I’m useless. I don’t have any gifts or talents to offer.
This is what one woman told me during a vocational profile I conducted with her. Many people feel the same way. We have lost our sense of dignity and self-worth. As a result, we are blind to our own inherent creativity and God-given talents.
If we fail to see and believe in the dignity of ourselves and every human being, we will struggle to contribute to the call to creativity.
Being made in the image of God, we have a worth, value, and dignity that cannot be taken away from us.
Genesis 1:26-28 reiterates that human beings are made in the image and likeness of God (emphasis added):
Then God said, ‘Let us make man in our own image according to our likeness…And God created man in his own image, in the image of God he created them; male and female he created them.
James 3:9 rebukes those who worship God with their mouths and yet curse someone else made in the likeness of God:
With the tongue we praise our Lord and Father, and with it we curse human beings, who have been made in God’s likeness.
What hypocrisy! What failure to see the connection between the worthiness of God and cursing his image.
C.S. Lewis maintains in The Weight of Glory that,
There are no ordinary people. You have never met a mere mortal. Nations, cultures, arts, civilizations, they are to our life as the life of a gnat. But it is immortals whom we joke with, work with, marry, snub and exploit – immortal horrors or everlasting splendors.
Lewis lived out this idea that “there are no ordinary people” by writing personal, handwritten letters to everyone who wrote to him, by giving away all his royalties, honoraria, and half his meager salary.
The evangelical church has yet to fully mine the implications of the image of God for personal and public life. The dignity, worth, and value of every human being – including yourself – is more than you presently know.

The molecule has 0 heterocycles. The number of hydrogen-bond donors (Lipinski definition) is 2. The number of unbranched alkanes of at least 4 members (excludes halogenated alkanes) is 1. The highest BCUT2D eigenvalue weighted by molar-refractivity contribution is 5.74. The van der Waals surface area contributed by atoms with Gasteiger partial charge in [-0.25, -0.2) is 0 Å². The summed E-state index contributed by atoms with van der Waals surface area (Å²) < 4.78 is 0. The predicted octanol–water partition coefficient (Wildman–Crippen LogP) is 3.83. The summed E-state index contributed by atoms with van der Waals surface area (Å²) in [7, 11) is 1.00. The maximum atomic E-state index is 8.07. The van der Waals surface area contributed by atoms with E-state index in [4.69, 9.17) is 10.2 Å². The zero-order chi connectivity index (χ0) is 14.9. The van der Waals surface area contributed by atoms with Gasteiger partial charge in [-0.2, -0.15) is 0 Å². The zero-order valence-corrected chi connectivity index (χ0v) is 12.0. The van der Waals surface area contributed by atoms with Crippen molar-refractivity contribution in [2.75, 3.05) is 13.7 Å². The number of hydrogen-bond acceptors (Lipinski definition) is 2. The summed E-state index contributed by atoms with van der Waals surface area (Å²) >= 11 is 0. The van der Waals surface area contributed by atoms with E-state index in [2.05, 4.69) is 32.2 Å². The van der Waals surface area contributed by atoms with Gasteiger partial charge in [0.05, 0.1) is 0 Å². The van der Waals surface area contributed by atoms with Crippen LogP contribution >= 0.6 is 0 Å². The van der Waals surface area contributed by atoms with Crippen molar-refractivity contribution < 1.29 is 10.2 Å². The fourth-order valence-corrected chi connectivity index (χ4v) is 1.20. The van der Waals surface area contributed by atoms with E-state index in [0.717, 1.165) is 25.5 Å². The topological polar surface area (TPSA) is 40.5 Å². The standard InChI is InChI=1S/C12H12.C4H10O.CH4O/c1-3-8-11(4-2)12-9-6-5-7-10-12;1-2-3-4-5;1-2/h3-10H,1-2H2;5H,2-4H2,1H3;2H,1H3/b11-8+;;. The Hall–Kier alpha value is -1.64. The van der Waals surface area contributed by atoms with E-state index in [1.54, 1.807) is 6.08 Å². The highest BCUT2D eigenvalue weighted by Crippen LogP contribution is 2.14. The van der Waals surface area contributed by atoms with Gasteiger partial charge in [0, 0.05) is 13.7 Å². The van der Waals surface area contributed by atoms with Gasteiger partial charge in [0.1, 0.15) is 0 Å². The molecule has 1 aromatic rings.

Once we understand our own dignity and worth, we can begin to see how we are equipped to answer the call to creativity.
We, as image bearers of God, are given a central task in answering the call to creativity. We are told in Genesis 1:26-28 to “rule over” creation. God is the king, but we are his vice-regents. He is the creator, but we are sub-creators. While only God can create something out of nothing, we can create something from something – and are called to this creative task.
“Sub-creators” was the favorite term of J.R.R. Tolkien and Francis Schaeffer, but other scholars use the term “co-creators,” indicating that we participate with God in creative acts.
The kind of rulership or dominion we are to exercise is not to be heavy-handed. Atheists and New Age adherents sometimes say this call to dominion has given Christians the right to rape and pillage the earth.
Genesis 2:15 indicates the contrary:
The Lord God took the man and put him in the Garden of Eden to work it and take care of it.
Mankind was placed in the Garden to care for and keep it. The mandate is to exercise caring stewardship over the created realm – NOT to use and abuse it as we please.
Creativity plays a central role in developing a beautiful and productive garden, metaphorically speaking, in our own lives and cultures and requires fresh, inspired thinking.
The call to creativity carries on even after our fall into sin. God’s purpose is, through human creativity, to move from the Garden to a City. Human gifts and creativity are to be expressed in building increasingly complex houses, buildings, walls, roads, etc. Genesis starts in a garden, but Revelation ends in a city.
Here’s an illustration of this concept:
The Tree of Life from Genesis reappears in the Holy City found in Revelation 22:1-2. The setting is no longer pastoral, but urban. This is what we are made to do – use our creativity, our gifts, and our abilities to develop the potential of the created order.
What do you think? What is your perception of your dignity and worth? How does that affect how you answer the call to creativity? Leave your comments here.